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Fertility treatment does not appear to raise serious cancer risk

Small higher risk of non-invasive breast and ovarian tumours may not be due to treatment

Adrian O'Dowd

Thursday, 12 July 2018

Women who undergo fertility treatment do not appear to have a higher risk of developing womb cancer or invasive breast cancer, suggests a study* involving more than 250,000 women published today by The BMJ.

Assisted reproduction is common worldwide and more than five million children have been born as a result, but it usually involves exposure to high levels of hormones, which can carry an increased risk of breast, endometrial (womb), and ovarian cancers.

Previous studies on risks of reproductive cancers in women who have undergone assisted reproduction have shown inconsistent results.

Therefore, a team led by Professor Alastair Sutcliffe at UCL Great Ormond Street, Institute of Child Health in London, set out to investigate the risks of ovarian, breast and womb (corpus uteri) cancer in women who have had assisted reproduction.

Using Human Fertilisation and Embryology Authority (HFEA) records, they identified all women who had assisted reproduction in Britain between 1991 and 2010 and then linked this information to national cancer records.

For the study, 255,786 women were followed up over an average of 8.8 years. The average age at first treatment was 34.5 years and women had an average of 1.8 treatment cycles.

Cause of infertility involved at least one female factor in 111,658 (44%) women. Infertility was unexplained in 47,757 (19%) women, and was due only to male factors in 84,871 (33%).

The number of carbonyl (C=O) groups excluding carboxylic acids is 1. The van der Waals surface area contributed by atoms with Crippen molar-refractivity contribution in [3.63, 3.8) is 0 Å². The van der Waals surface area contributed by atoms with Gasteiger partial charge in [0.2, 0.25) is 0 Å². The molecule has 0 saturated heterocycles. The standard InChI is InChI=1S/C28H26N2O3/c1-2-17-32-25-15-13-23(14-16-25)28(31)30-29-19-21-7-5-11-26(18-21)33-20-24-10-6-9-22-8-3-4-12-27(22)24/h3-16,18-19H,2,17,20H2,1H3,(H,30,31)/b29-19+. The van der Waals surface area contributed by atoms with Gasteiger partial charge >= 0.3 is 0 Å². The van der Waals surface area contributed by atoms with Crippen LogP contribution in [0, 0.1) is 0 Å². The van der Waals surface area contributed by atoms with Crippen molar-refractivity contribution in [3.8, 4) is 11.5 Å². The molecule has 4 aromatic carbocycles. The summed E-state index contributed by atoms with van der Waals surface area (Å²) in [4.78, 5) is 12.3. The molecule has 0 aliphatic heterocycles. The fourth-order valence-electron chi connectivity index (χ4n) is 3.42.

The team found no overall increased risk of breast cancer or invasive breast cancer associated with assisted reproduction, compared with the general population.

However, a small increased risk of ovarian cancer – both invasive and borderline – was detected (absolute excess risk of five cases per 100,000 person years), but this was limited to women with other known risk factors, suggesting this may be due to underlying patient characteristics, rather than assisted reproduction itself.

An increased risk of non-invasive (in situ) breast cancer was detected (absolute excess risk of 1.7 cases per 100,000 person years), which was associated with an increasing number of treatment cycles.

The researchers found no overall increased risk of womb cancer.

Because this was an observational study, no firm conclusions can be drawn about cause and effect, but the authors said strengths of their study included the large sample size and long follow up period, which enabled them to take into account potentially influential factors.

They concluded: “Increased risks of ovarian cancer, both invasive and borderline, were observed but limited to women with other known risk factors; these findings require further investigation.”


*Williams C, Botting B J, Sutcliffe A, et al. Risks of ovarian, breast, and corpus uteri cancer in women treated with assisted reproductive technology in Great Britain, 1991-2010: data linkage study including 2.2 million person years of observation. BMJ 2018; 362 :k2644. DOI:10.1136/bmj.k2644

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